The Courts have a responsibility to preserve the freedom of the press by barring the imposition of limitations upon the equal access of newsmen to facts of public consequence unless such limitations are clearly justified by a legitimate and demonstrable government interest where freedom of the press or other First Amendment rights are involved. Moreover, the government interest raised in defense of such limitations must be an important or "compelling" one. Police Dept. of the City of Chicago v. Mosely,
Defendants seek to confuse and minimize these issues. They suggest that the First Amendment is not violated because there is no effort to control the content of news, that the galleries are not open to the general public, and that those excluded from the press galleries may gain access to news concerning congressional activities by using the public galleries and other resources available. Upon analysis these contentions are wholly without merit. While it is perfectly true that reporters do not have an unrestricted right to go where they please in search of news, Zemel v. Rusk,
There should be no glossing over what this record discloses. Under a broad, generalized congressional delegation, authority has been given certain newsmen to prevent other newsmen from having access to news of vital consequence to the public. As a result, a group of established periodical correspondents have undertaken to implement arbitrary and unnecessary regulations with a view to excluding from news sources representatives of publications whose ownership or ideas they consider objectionable. Responsible officials of the House and Senate have not forestalled such discrimination by promulgating clear eligibility requirements, see Cox v. Louisiana,
The fact that the galleries for newspapermen and radio and television correspondents have operated with much greater liberality and consequent regard for the demands of the First Amendment serves simply to emphasize the arbitrariness of those managing the periodical galleries. All types of news compete and all types of publications are entitled to an equal freedom to hear and publish the official business of the Congress. Quad-City Community News Service, Inc. v. Jebens,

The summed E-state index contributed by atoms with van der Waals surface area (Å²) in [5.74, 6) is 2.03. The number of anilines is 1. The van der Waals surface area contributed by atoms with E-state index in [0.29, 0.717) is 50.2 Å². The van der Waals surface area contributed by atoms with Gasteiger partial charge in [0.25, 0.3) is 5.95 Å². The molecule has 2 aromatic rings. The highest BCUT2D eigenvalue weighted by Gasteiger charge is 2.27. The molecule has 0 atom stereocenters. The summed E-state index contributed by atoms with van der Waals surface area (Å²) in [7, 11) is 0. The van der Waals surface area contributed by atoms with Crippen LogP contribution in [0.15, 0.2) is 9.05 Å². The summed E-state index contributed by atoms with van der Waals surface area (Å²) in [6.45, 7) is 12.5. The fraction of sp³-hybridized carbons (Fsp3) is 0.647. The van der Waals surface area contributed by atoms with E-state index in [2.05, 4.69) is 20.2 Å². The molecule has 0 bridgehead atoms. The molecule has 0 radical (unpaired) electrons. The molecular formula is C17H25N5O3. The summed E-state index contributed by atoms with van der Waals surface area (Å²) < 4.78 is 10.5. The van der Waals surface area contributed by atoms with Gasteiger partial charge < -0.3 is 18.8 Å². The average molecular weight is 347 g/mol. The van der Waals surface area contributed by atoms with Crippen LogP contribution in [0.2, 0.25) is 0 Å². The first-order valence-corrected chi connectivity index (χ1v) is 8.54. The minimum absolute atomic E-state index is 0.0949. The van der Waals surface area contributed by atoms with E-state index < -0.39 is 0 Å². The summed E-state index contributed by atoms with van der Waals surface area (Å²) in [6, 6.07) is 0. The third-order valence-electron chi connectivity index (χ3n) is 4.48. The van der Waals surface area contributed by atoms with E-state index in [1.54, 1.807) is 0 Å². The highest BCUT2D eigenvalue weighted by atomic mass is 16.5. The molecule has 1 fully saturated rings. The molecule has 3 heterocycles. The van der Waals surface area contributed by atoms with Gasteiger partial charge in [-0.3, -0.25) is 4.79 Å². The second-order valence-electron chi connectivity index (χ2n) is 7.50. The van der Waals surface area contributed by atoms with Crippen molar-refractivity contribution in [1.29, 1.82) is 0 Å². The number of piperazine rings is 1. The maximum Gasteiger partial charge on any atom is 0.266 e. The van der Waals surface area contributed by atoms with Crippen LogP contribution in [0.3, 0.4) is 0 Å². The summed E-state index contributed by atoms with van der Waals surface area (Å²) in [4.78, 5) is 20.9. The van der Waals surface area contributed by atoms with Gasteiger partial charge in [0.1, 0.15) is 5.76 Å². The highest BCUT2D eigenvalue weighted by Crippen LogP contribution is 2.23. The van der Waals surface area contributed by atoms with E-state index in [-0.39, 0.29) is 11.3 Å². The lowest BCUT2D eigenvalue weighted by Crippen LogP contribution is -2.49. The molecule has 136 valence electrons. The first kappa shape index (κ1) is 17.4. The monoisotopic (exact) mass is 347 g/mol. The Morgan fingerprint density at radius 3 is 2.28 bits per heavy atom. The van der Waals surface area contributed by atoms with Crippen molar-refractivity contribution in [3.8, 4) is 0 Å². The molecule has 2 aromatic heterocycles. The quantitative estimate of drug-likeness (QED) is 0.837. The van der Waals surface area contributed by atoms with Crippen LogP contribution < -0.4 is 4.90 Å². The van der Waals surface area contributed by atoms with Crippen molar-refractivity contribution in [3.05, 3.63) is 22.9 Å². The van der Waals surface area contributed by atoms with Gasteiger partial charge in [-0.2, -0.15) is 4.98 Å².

The situation disclosed by this undisputed record flouts the First Amendment. It matters not that elements of the press as well as Congress itself appear to have been the instruments for denial of constitutional rights in this instance, for those rights limit the actions of legislative agents and instrumentalities as surely as those of Congress itself. Cf. Nixon v. Condon,
There must be an end to this self-regulation by indefinite standards and artificial distinctions developed to censor the ownership or ideas of publications. The Constitution requires that congressional press galleries remain available to all members of the working press, regardless of their affiliation. Exclusion of a publication from the galleries can only be sanctioned under carefully drawn definite rules developed by Congress and specifically required to protect its absolute right of speech and debate or other compelling legislative interest. See Kovach v. Maddux,
The exclusion of Consumer Reports from accreditation to the periodical galleries of the Senate and House violates the First and Fifth Amendments to the Constitution.